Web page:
Item consists of a book which Nouwen wrote about ministry. The book has been divided into the following: Introduction: Beyond Professionalism; Chapter I: Beyond the Transference of Knowledge, Teaching; Chapter II: Beyond the Retelling of the Story , Preaching; Chapter III: Beyond the Skillful Response, Individual Pastoral Care; Chapter IV: Beyond the Manipulation of Structures, Organizing; Chapter V: Beyond the Protective Ritual, Celebrating; Conclusion; Epilogue.
As is stated on the front flap: " . . [I]n this thoughtful examination of the various complex tasks that are part of [life, Nouwen], a well-known representative of the progressive movement within the Church . . . explores the need to infuse the daily pastoral work of the minister with a new creative spirituality in order to make it truly meaningful."

De magneet van Ars

Item consists of an article which discusses Nouwen's visit to Ars [according to a brief translation].

De vraag naar God in schraletijden

Item consists of an article titled De vraag naar God in schraletijden [The question of God in lean times] by Jurjen Beumer. The article is a discussion of a new form of Christian spirituality, and talks about Nouwen and his spirituality. There are two copies of the article. One is a newspaper clipping, and the other is a print-out on computer paper that has been photocopied.

Descend with the mind into the heart: the call to unceasing prayer

This item is a five page article by Henri Nouwen entitled, ‘Descend with the Mind into the Heart; the call to unceasing prayer’, published in Sojourners, August 20, 1980, pp: 20 – 24. This is the third part of a series which included articles on solitude and silence. Nouwen begins by stating ‘solitude and silence can never be separated from the call to unceasing prayer’. He also, once again uses stories from the desert fathers beginning with Arsenius to point to the importance of prayer. Nouwen, in his first part of this article headed, Prayer of the Mind, suggests that most ministers would say that prayer is of the utmost importance but that in fact, they don’t do it. ‘The contrast between the great support for the idea of prayer and the lack of support for the practice of it is so blatantly visible that it becomes quite easy to believe in the ruses of the evil one which Amma Theodora describes with such vivid detail. These ruses are identified as: 1) to make us think of prayer as an activity of the mind 2) a viewpoint that restricts the meaning of prayer to thinking about God. Nouwen states that ‘both these views of prayer are the products of a culture in which high value is place on mastering the world through the intellect’. Nouwen then goes on to discuss what he identifies as the prayer of the heart ‘which leads to that rest where the soul can dwell with God’. Nouwen identifies in his concluding section entitled ‘Prayer and Ministry’ three disciplines of prayer: 1) Nurtured by short prayers 2) unceasing and 3) all-inclusive. Nouwen concludes this third article by stating: ‘When we have been remodeled into living witnesses of Christ through solitude, silence and prayer, we will no longer have to worry about whether we are saying the right thing or making the right gesture, because then Christ will make his presence known even when we are not aware of it’.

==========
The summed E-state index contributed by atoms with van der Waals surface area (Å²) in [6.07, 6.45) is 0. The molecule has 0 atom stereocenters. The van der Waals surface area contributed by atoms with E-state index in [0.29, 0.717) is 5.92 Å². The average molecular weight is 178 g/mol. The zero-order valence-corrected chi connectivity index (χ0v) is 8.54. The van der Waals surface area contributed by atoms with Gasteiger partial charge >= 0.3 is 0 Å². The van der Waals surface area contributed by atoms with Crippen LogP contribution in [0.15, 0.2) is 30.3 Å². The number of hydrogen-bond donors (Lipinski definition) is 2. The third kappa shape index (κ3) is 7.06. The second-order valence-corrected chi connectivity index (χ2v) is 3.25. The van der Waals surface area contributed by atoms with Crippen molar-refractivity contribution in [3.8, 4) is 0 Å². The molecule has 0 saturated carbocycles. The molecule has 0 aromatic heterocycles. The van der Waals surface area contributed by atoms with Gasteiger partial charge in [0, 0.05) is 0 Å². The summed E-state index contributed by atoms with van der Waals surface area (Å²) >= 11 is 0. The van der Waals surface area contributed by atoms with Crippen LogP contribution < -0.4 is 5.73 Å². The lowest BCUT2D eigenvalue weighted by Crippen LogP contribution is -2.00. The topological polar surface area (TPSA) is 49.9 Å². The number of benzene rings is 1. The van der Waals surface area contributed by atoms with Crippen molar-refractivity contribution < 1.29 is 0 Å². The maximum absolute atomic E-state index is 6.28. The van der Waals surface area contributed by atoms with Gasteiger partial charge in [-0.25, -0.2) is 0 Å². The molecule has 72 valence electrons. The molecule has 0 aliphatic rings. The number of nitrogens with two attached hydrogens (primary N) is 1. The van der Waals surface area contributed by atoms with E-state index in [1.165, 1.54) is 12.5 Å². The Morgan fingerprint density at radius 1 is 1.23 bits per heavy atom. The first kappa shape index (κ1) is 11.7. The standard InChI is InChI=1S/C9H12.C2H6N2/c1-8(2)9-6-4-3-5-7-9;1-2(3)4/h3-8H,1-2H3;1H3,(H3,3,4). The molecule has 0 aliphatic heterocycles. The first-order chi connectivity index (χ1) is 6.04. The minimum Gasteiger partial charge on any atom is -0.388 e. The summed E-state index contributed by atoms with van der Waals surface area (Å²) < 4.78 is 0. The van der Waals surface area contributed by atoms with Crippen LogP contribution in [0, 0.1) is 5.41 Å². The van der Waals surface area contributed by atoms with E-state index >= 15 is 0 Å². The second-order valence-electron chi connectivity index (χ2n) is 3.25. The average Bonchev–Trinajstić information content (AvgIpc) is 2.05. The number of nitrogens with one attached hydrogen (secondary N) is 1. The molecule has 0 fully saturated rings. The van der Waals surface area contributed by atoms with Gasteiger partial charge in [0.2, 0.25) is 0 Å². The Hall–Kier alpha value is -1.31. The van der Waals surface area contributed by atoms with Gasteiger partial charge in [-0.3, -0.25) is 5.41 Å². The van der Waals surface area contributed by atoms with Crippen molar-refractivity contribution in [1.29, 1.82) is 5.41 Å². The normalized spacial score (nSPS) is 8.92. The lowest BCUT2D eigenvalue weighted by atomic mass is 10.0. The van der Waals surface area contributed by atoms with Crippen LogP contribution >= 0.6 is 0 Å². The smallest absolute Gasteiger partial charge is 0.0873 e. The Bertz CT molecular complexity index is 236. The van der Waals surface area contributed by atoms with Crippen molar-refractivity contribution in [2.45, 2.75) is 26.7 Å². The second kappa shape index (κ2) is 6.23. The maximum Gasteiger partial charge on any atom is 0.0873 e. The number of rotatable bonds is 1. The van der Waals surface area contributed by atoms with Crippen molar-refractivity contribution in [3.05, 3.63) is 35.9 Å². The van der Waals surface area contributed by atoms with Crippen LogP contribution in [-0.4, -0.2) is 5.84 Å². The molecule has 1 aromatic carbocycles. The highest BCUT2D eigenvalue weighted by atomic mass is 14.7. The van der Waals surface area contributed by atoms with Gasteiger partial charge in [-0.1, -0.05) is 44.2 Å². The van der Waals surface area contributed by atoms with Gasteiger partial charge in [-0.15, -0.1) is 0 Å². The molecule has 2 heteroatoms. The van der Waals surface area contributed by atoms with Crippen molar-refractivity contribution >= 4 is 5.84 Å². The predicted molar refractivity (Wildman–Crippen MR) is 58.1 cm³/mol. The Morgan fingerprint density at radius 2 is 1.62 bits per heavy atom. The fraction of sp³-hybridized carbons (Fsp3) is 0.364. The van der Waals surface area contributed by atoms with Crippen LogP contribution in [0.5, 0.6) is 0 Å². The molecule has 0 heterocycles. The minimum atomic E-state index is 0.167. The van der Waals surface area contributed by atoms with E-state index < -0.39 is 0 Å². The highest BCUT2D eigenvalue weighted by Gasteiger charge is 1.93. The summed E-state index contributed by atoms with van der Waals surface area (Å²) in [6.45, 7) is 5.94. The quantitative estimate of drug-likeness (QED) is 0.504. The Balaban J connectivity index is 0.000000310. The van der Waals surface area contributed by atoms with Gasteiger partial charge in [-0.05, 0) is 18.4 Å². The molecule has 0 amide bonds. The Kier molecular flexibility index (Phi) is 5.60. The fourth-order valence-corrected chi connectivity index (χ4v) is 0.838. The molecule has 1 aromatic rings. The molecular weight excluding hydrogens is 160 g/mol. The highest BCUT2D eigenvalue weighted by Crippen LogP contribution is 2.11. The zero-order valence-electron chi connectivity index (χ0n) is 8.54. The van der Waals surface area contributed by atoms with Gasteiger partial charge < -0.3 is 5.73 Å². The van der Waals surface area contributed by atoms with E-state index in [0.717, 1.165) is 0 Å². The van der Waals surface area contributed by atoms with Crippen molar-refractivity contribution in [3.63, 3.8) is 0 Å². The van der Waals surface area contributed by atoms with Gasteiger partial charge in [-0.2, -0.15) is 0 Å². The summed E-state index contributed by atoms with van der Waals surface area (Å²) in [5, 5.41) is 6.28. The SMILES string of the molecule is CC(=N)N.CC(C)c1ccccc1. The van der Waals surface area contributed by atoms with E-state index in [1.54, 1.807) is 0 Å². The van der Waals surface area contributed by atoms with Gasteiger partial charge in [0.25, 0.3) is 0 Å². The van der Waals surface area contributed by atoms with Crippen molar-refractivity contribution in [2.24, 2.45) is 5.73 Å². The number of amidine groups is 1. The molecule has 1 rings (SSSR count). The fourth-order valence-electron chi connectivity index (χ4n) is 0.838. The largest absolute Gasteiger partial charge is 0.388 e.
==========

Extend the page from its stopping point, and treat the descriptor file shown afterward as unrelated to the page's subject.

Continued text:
Desert wisdom: sayings from the desert fathers

Item consists of a photocopy of an introduction which Nouwen wrote while in Peru and in which he stated in part: ". . .this book is a work of love, the fruit of a deep friendship and a way of whispering into your ears what Abba Bessarion whispered into the ears of Abba Doulas: 'God is here, and God is everywhere.'"